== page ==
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Shell Considering Dumping Its Iraqi Oil Fields

Shell Considering Dumping Its Iraqi Oil Fields

Royal Dutch Shell is considering…

Natural Gas Prices At Highest Level In Two Years

Natural Gas Prices At Highest Level In Two Years

Natural gas has posted significant…

Libyan Rebels Agree to Reopen Port

The Libyan rebels that have controlled several key ports have agreed to hold talks with the central government and will reopen ports within a few days. The easing of tensions and the possible reopening of several ports could restore oil exports. “The oil port issue will be solved within days. We agreed on all issues with the government in Tripoli,” Abb-Rabbo al-Barassi, the “Prime Minister” of the rebels, told Reuters. A government official will visit rebel groups to negotiate over the next several days.

The rebels have been in a standoff with the government as it seeks regional autonomy for the people of Cyrenaica, the historic name for eastern Libya. But the rebels appear to have scaled back their ambitions after the U.S. Navy seized an oil tanker in the Mediterranean trying to illegally sell oil from a rebel-controlled port in Libya. The tone from the rebels changed notably, with the group’s leader Ibrahim Jathran offering more conciliatory words than in the past. “This agreement will upset all those who don't want the good for Libya and its people but it will make happy all national thinking Libyans. That's important for us. That's what we strive for,” he said, in reference to the recent deal with the government to negotiate. He also wore a suit and tie instead of the military uniform he wore as the rebel commander, perhaps an indication that the group will seek a diplomatic resolution.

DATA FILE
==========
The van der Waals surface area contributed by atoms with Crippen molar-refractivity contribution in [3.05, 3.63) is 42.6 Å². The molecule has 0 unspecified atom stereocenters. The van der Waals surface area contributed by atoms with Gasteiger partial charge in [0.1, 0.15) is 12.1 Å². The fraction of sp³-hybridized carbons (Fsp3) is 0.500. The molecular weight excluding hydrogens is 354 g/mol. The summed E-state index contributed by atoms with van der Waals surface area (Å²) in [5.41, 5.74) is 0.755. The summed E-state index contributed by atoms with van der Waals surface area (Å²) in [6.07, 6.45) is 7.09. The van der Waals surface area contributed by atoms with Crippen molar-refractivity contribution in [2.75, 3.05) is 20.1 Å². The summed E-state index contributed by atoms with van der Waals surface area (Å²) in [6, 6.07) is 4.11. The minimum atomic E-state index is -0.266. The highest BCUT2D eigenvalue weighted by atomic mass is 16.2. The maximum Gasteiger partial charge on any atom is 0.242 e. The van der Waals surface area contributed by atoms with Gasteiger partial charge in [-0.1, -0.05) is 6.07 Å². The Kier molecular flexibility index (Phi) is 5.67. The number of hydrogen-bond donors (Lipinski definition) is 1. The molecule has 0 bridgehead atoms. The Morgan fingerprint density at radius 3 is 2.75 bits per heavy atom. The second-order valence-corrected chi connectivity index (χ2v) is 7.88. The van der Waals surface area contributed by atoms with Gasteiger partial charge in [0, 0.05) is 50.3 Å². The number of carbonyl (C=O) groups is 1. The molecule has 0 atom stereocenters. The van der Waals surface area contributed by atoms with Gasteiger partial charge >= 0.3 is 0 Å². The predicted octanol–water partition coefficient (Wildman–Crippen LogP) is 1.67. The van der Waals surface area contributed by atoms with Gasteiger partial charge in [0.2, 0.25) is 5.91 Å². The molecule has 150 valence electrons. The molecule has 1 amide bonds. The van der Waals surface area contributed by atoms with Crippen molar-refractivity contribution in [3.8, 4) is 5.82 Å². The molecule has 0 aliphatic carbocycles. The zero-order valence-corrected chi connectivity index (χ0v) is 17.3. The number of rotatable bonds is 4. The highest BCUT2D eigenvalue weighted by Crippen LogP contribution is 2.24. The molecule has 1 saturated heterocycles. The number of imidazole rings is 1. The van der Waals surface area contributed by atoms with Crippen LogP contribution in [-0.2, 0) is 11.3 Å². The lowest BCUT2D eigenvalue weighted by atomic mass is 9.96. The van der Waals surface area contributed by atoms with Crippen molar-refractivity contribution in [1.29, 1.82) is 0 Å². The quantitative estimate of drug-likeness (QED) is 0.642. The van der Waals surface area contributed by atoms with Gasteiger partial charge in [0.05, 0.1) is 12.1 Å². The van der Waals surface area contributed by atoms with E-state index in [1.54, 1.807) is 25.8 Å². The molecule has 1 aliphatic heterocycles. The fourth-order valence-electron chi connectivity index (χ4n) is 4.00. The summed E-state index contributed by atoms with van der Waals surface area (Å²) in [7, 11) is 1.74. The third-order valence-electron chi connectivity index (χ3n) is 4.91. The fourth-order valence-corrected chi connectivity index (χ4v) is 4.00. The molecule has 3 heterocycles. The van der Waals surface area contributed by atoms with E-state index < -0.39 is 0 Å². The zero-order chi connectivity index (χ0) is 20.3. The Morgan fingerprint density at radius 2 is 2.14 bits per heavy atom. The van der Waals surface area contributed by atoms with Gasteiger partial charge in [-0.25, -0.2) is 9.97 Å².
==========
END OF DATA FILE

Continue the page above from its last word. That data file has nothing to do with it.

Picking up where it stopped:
Related Article: Is it Time To Forget About Libyan Oil?

It remains to be seen whether or not the two sides can come to an agreement, and whether or not oil will begin flowing again in significant volumes. Libyan oil exports have dried up, down to only a trickle of about 150,000 barrels per day. Last summer, Libya was exporting around 600,000 bpd, and before the Libyan revolution the country was exporting well over one million bpd.

By Joao Peixe of Oilprice.com



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